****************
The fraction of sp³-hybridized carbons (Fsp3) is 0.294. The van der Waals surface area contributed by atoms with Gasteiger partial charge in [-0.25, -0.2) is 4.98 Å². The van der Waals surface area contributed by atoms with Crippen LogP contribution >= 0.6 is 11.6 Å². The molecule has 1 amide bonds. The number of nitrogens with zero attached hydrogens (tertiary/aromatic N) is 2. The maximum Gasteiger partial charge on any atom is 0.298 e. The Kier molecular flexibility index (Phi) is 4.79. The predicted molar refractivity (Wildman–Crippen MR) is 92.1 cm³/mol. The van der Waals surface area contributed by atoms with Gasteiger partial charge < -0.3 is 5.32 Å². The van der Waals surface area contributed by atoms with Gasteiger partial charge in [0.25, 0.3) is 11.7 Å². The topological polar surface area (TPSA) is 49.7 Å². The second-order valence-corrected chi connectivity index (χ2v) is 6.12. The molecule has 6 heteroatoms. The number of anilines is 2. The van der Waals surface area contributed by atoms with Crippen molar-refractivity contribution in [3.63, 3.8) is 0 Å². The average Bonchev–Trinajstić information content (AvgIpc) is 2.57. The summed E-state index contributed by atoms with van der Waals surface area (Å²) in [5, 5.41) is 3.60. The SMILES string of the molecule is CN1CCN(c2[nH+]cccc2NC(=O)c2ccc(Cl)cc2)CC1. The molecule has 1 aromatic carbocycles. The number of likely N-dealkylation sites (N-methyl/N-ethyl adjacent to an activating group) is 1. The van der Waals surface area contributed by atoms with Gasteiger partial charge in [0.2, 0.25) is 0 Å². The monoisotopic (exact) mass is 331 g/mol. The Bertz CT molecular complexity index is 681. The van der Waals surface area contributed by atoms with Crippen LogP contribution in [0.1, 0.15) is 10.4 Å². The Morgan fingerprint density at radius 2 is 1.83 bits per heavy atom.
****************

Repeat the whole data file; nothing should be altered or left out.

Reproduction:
The fraction of sp³-hybridized carbons (Fsp3) is 0.294. The van der Waals surface area contributed by atoms with Gasteiger partial charge in [-0.25, -0.2) is 4.98 Å². The van der Waals surface area contributed by atoms with Crippen LogP contribution >= 0.6 is 11.6 Å². The molecule has 1 amide bonds. The number of nitrogens with zero attached hydrogens (tertiary/aromatic N) is 2. The maximum Gasteiger partial charge on any atom is 0.298 e. The Kier molecular flexibility index (Phi) is 4.79. The predicted molar refractivity (Wildman–Crippen MR) is 92.1 cm³/mol. The van der Waals surface area contributed by atoms with Gasteiger partial charge < -0.3 is 5.32 Å². The van der Waals surface area contributed by atoms with Gasteiger partial charge in [0.25, 0.3) is 11.7 Å². The topological polar surface area (TPSA) is 49.7 Å². The second-order valence-corrected chi connectivity index (χ2v) is 6.12. The molecule has 6 heteroatoms. The number of anilines is 2. The van der Waals surface area contributed by atoms with Crippen molar-refractivity contribution in [3.63, 3.8) is 0 Å². The average Bonchev–Trinajstić information content (AvgIpc) is 2.57. The summed E-state index contributed by atoms with van der Waals surface area (Å²) in [5, 5.41) is 3.60. The SMILES string of the molecule is CN1CCN(c2[nH+]cccc2NC(=O)c2ccc(Cl)cc2)CC1. The molecule has 1 aromatic carbocycles. The number of likely N-dealkylation sites (N-methyl/N-ethyl adjacent to an activating group) is 1. The van der Waals surface area contributed by atoms with Gasteiger partial charge in [0.2, 0.25) is 0 Å². The monoisotopic (exact) mass is 331 g/mol. The Bertz CT molecular complexity index is 681. The van der Waals surface area contributed by atoms with Crippen LogP contribution in [0.1, 0.15) is 10.4 Å². The Morgan fingerprint density at radius 2 is 1.83 bits per heavy atom.